The Kesh was the Kesh. You’ve heard all the stories. For me it was good. If there was a fight or protest I was first in. I swear that all those nicknames given to me where very harsh, Psycho, Crazy Harry, Hate the world. The boards were my second home. But 15 years can change any man. I trained and I studied. I read books. A lot of books. Ministers and pastors came to try and save my soul. Which was a pity, as I hadn’t been in touch with my soul for a long time. My mother visited faithfully every week for years. Despite her smiles I could see the strain. At least she had got rid of that waster. But change for me came creeping slowly. There was the odd occasion that I had a fleeting fantasy about escaping. Escaping into the Provo compound and doing a lot of damage before going out in a blaze of glory. I had nothing to lose here. It galled me to see ‘our’ men talking to them. For Gods sake we’re here because of them.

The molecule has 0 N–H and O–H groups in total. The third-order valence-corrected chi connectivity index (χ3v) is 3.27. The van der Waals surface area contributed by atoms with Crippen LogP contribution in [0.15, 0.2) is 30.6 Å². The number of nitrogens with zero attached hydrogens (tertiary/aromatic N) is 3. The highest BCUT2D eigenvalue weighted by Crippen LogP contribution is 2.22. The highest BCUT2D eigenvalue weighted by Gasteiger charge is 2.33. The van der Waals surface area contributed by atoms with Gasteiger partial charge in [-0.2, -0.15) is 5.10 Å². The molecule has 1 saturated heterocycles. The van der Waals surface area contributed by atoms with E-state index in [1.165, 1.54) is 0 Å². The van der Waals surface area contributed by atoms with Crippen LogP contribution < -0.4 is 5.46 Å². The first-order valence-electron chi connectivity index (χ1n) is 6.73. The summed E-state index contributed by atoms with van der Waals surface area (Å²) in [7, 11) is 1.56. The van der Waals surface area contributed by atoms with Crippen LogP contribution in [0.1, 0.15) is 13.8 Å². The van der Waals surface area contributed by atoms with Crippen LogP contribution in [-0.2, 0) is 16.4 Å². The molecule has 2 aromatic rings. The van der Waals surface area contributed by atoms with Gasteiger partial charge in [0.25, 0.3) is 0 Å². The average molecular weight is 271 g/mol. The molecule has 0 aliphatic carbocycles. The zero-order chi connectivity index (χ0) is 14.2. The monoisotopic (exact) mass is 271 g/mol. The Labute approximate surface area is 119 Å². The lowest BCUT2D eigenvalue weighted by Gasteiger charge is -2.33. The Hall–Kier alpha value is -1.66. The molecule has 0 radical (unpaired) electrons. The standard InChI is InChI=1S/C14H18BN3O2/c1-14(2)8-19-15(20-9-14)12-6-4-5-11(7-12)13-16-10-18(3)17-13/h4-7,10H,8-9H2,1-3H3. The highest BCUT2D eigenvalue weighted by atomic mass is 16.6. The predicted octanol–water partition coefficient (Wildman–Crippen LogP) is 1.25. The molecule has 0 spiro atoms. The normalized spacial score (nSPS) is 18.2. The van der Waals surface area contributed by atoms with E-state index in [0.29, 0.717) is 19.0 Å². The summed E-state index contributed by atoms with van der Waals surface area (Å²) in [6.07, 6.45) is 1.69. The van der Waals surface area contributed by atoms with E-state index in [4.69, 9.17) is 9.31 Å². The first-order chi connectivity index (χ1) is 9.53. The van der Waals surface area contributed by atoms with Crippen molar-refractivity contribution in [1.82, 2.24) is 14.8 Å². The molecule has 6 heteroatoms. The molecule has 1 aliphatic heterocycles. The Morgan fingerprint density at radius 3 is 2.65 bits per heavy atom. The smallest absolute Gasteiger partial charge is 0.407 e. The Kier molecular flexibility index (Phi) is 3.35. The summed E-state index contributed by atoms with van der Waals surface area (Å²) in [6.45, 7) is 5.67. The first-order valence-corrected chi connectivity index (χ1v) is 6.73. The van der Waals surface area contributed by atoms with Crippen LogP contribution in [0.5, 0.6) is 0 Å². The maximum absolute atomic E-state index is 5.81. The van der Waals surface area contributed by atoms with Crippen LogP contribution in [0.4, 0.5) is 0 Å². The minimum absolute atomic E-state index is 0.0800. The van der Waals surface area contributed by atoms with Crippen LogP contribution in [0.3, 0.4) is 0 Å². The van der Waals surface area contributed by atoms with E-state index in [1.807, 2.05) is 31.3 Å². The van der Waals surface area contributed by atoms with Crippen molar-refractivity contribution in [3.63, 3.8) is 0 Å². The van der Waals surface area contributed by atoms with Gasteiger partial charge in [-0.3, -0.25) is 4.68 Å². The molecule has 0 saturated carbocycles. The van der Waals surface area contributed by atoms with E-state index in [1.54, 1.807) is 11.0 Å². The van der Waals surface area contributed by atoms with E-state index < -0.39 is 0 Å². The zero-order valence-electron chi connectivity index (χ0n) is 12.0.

The end of Special Category brought a release of all the status men. But I had made my mind up; I wasn’t going back to the violence. I had been given a real chance. I was going to do my best for my ailing mother. I borrowed £5 as soon as I got out and brought her home the biggest bunch of flowers I could find. Once outside I wanted to see my friends. Real friends. While doing my life sentence I knew wee Dicky got a death sentence. The peelers couldn’t nail him so one night on his way home he took a mag of 9 mils from a SPG unit. They couldn’t break him and he didn’t stop doing ops. If he’s in heaven it’s because he threatened St Peter at the Pearly gates. I know he’ll sneak me in when my day comes. Big Billy during my time in prison went clean mad. On release my sister drove me up to the Burn. From one locked up god forsaken place to another. Only Billy had a real life sentence. Not fearless and fearsome now. My mate, my friend. A withered shell with dull eyes. I recall the night we went to do a Provo. He was to put the door in, I was tooled up and Tricky was driving. As Billy put the door in he fell over. Just as well. 3 shots came down the hallway. I could feel the whizz just past my ear. I emptied my mag. Billy got up and ran for the car. The two of us bounced into the back seat. I looked him in the eye. We both burst out laughing. But now a small dribble ran from the side of his mouth. No banter . No recognition. I was shocked. Numb. Empty. I never went back. And Chalky? Well Chalky went missing and no knows (or is saying ) where he is. I still miss him. If he’s in hell, he’ll welcome me in when I get there.